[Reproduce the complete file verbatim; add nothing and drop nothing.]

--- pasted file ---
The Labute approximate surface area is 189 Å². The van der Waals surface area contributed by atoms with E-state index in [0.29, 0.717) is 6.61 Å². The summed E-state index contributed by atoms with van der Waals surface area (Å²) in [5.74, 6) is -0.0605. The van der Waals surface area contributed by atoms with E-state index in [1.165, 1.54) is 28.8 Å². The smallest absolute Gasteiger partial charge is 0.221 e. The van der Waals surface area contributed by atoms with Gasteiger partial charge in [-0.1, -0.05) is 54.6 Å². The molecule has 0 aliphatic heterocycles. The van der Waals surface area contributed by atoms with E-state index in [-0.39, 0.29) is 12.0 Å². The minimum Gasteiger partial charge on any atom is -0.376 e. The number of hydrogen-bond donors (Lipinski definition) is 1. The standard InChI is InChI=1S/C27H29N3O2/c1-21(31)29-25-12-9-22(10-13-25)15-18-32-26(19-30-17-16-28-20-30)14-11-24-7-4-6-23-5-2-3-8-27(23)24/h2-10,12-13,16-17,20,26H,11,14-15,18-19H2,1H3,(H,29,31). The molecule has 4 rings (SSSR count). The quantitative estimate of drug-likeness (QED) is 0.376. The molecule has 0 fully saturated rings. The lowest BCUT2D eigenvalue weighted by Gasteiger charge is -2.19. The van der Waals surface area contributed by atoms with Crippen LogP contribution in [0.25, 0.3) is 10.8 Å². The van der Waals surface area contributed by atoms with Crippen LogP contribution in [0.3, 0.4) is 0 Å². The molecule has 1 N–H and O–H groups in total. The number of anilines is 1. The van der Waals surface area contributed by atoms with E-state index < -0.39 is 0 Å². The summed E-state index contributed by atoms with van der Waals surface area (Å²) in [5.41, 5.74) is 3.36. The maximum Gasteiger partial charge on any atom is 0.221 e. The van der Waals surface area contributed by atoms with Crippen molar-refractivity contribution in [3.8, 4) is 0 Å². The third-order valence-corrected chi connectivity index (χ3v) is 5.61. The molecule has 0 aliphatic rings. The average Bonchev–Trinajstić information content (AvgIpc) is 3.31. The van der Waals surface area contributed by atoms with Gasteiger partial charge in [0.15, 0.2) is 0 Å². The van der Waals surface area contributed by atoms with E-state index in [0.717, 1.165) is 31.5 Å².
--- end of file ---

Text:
The Labute approximate surface area is 189 Å². The van der Waals surface area contributed by atoms with E-state index in [0.29, 0.717) is 6.61 Å². The summed E-state index contributed by atoms with van der Waals surface area (Å²) in [5.74, 6) is -0.0605. The van der Waals surface area contributed by atoms with E-state index in [1.165, 1.54) is 28.8 Å². The smallest absolute Gasteiger partial charge is 0.221 e. The van der Waals surface area contributed by atoms with Gasteiger partial charge in [-0.1, -0.05) is 54.6 Å². The molecule has 0 aliphatic heterocycles. The van der Waals surface area contributed by atoms with E-state index in [-0.39, 0.29) is 12.0 Å². The minimum Gasteiger partial charge on any atom is -0.376 e. The number of hydrogen-bond donors (Lipinski definition) is 1. The standard InChI is InChI=1S/C27H29N3O2/c1-21(31)29-25-12-9-22(10-13-25)15-18-32-26(19-30-17-16-28-20-30)14-11-24-7-4-6-23-5-2-3-8-27(23)24/h2-10,12-13,16-17,20,26H,11,14-15,18-19H2,1H3,(H,29,31). The molecule has 4 rings (SSSR count). The quantitative estimate of drug-likeness (QED) is 0.376. The molecule has 0 fully saturated rings. The lowest BCUT2D eigenvalue weighted by Gasteiger charge is -2.19. The van der Waals surface area contributed by atoms with Crippen LogP contribution in [0.25, 0.3) is 10.8 Å². The van der Waals surface area contributed by atoms with Crippen LogP contribution in [0.3, 0.4) is 0 Å². The molecule has 1 N–H and O–H groups in total. The number of anilines is 1. The van der Waals surface area contributed by atoms with E-state index < -0.39 is 0 Å². The summed E-state index contributed by atoms with van der Waals surface area (Å²) in [5.41, 5.74) is 3.36. The maximum Gasteiger partial charge on any atom is 0.221 e. The van der Waals surface area contributed by atoms with Crippen molar-refractivity contribution in [3.8, 4) is 0 Å². The third-order valence-corrected chi connectivity index (χ3v) is 5.61. The molecule has 0 aliphatic rings. The average Bonchev–Trinajstić information content (AvgIpc) is 3.31. The van der Waals surface area contributed by atoms with Gasteiger partial charge in [0.15, 0.2) is 0 Å². The van der Waals surface area contributed by atoms with E-state index in [0.717, 1.165) is 31.5 Å².